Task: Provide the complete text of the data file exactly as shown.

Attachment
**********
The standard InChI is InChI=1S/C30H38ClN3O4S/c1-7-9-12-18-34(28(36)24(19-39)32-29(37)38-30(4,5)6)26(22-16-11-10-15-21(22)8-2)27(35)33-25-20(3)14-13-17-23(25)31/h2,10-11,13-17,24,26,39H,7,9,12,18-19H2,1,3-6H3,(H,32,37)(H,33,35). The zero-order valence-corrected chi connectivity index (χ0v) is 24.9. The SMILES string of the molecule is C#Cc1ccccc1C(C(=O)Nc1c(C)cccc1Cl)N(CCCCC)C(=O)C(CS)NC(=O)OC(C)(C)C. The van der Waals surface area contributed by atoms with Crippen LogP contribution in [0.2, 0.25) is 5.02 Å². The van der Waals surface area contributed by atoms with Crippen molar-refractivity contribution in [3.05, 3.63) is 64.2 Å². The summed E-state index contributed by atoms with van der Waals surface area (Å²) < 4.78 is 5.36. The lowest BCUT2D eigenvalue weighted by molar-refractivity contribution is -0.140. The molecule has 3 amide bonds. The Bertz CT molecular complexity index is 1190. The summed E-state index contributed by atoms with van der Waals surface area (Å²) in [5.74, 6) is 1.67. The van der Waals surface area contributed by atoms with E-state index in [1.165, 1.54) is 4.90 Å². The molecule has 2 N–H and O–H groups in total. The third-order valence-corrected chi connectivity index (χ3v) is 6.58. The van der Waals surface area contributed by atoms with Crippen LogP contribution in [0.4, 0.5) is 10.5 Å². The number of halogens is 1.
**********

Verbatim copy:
The standard InChI is InChI=1S/C30H38ClN3O4S/c1-7-9-12-18-34(28(36)24(19-39)32-29(37)38-30(4,5)6)26(22-16-11-10-15-21(22)8-2)27(35)33-25-20(3)14-13-17-23(25)31/h2,10-11,13-17,24,26,39H,7,9,12,18-19H2,1,3-6H3,(H,32,37)(H,33,35). The zero-order valence-corrected chi connectivity index (χ0v) is 24.9. The SMILES string of the molecule is C#Cc1ccccc1C(C(=O)Nc1c(C)cccc1Cl)N(CCCCC)C(=O)C(CS)NC(=O)OC(C)(C)C. The van der Waals surface area contributed by atoms with Crippen LogP contribution in [0.2, 0.25) is 5.02 Å². The van der Waals surface area contributed by atoms with Crippen molar-refractivity contribution in [3.05, 3.63) is 64.2 Å². The summed E-state index contributed by atoms with van der Waals surface area (Å²) < 4.78 is 5.36. The lowest BCUT2D eigenvalue weighted by molar-refractivity contribution is -0.140. The molecule has 3 amide bonds. The Bertz CT molecular complexity index is 1190. The summed E-state index contributed by atoms with van der Waals surface area (Å²) in [5.74, 6) is 1.67. The van der Waals surface area contributed by atoms with E-state index in [1.165, 1.54) is 4.90 Å². The molecule has 2 N–H and O–H groups in total. The third-order valence-corrected chi connectivity index (χ3v) is 6.58. The van der Waals surface area contributed by atoms with Crippen LogP contribution in [0.4, 0.5) is 10.5 Å². The number of halogens is 1.